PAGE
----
January 11 (Renewables Now) - Through several recent transactions, EF Solare Italia SpA (EFSI) has climbed to the top in terms of solar power capacity ownership in Italy with a portfolio of close to 800 MW in 17 Italian regions.
In December, Italian utility Enel SpA (BIT:ENEL) announced it had sold its stake in EFSI, at the time owner of 410 MW of solar assets, to its partner in the solar joint venture -- Italian asset manager Fondi Italiani per le Infrastrutture, better known as F2i SGR. Since then, ESFI has acquired a feed-in tariff (FiT) backed solar portfolio of 34.4 MWp from iAM Capital Group Plc and Econergy, and a 6.1-MW plant in Valmontone. It has also added to its portfolio 340 MW of photovoltaic (PV) plants owned by F2i, including solar platform RTR, acquired by the firm earlier in 2018 from UK private equity group Terra Firma Capital Partners.
“The scenario of asset ownership in Italy has profoundly changed in 2018. Now there is a clear leader with more than 800 MWp, while other funds are fast approaching the 200-MWp range,” David Armanini, managing director of Milan-based independent advisory boutique Prothea, told Renewables Now.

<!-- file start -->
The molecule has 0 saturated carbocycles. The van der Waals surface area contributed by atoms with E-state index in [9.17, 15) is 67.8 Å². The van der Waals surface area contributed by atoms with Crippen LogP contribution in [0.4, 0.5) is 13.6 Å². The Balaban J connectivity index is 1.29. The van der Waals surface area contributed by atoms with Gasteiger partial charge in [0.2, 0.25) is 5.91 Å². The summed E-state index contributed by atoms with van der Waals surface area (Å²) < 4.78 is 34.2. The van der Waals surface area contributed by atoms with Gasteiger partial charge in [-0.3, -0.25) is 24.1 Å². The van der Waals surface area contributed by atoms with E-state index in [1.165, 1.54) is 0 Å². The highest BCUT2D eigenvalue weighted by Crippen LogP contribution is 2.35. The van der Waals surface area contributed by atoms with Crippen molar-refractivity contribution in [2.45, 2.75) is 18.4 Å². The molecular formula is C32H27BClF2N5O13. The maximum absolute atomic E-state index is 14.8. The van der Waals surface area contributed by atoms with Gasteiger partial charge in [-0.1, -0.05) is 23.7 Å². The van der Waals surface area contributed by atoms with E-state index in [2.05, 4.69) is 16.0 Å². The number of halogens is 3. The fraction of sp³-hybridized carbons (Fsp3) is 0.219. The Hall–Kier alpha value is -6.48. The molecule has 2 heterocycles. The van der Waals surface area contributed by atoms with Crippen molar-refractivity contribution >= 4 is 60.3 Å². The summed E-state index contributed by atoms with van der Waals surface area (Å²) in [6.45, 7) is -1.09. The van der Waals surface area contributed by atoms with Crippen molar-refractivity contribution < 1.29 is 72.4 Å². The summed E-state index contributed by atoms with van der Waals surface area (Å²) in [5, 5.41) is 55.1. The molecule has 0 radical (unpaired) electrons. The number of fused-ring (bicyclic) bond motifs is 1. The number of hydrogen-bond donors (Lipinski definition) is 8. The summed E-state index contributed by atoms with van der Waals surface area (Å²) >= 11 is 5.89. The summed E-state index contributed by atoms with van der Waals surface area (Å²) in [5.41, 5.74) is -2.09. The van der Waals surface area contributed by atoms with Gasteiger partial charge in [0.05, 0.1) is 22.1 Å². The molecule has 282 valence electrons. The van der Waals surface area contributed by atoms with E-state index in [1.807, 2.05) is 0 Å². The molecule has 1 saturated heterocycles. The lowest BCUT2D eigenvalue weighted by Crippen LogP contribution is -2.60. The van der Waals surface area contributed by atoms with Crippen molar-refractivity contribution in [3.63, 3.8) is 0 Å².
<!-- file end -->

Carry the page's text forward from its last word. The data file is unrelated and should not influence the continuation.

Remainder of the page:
Also in December, London-based renewable energy fund manager Glennmont Partners said it would sell to Tages Capital SGR SpA three solar parks in Italy with a combined capacity of 85.4 MW. With that Tages hit 309 MW of capacity, ranking as the second largest player in the country, according to the press release.
Independent solar power producer (IPP) Sonnedix Power Holdings, meanwhile, has reached 181 MW of operational capacity following the recent acquisition of 53 MW of ground and roof-mounted solar systems from Graziella Green Power SpA.
“The consolidation will continue to happen with aggregation of portfolios in the 15 MWp-30 MWp range,” Armanini added.
Prothea advised iAM Capital Group Plc and Econergy Group’s investment vehicle Integrated Energy Holdings on the sale of the 34.4-MWp portfolio to EFSI. Econergy, and the advisory firm, have actually been involved in the entire cycle of the transaction, starting with 11 separate M&A deals in 2011-2013, consolidated through a refinancing in 2016, and then an exit in 2018.
The consolidated portfolio comprises 11 companies and 31 solar plants, which have been producing power over an average of six years under Italy’s past FiT regime. The combined output is roughly 50 GWh per year.
“Prices in the secondary Italian solar energy market have appreciated steadily since the acquisition of our portfolio in 2016. After monitoring marketing trends, we decided to take advantage of favourable conditions to exit the investment with a solid return for our shareholders and co-investors,” said iAM Capital CEO Emanuel Arbib.
Prothea expects over 1 GWp of annual capacity additions in Italy in the medium term. “2019 will also see the beginning of the market parity. The market will then see a combination of consolidation and new installed capacity,” said Armanini.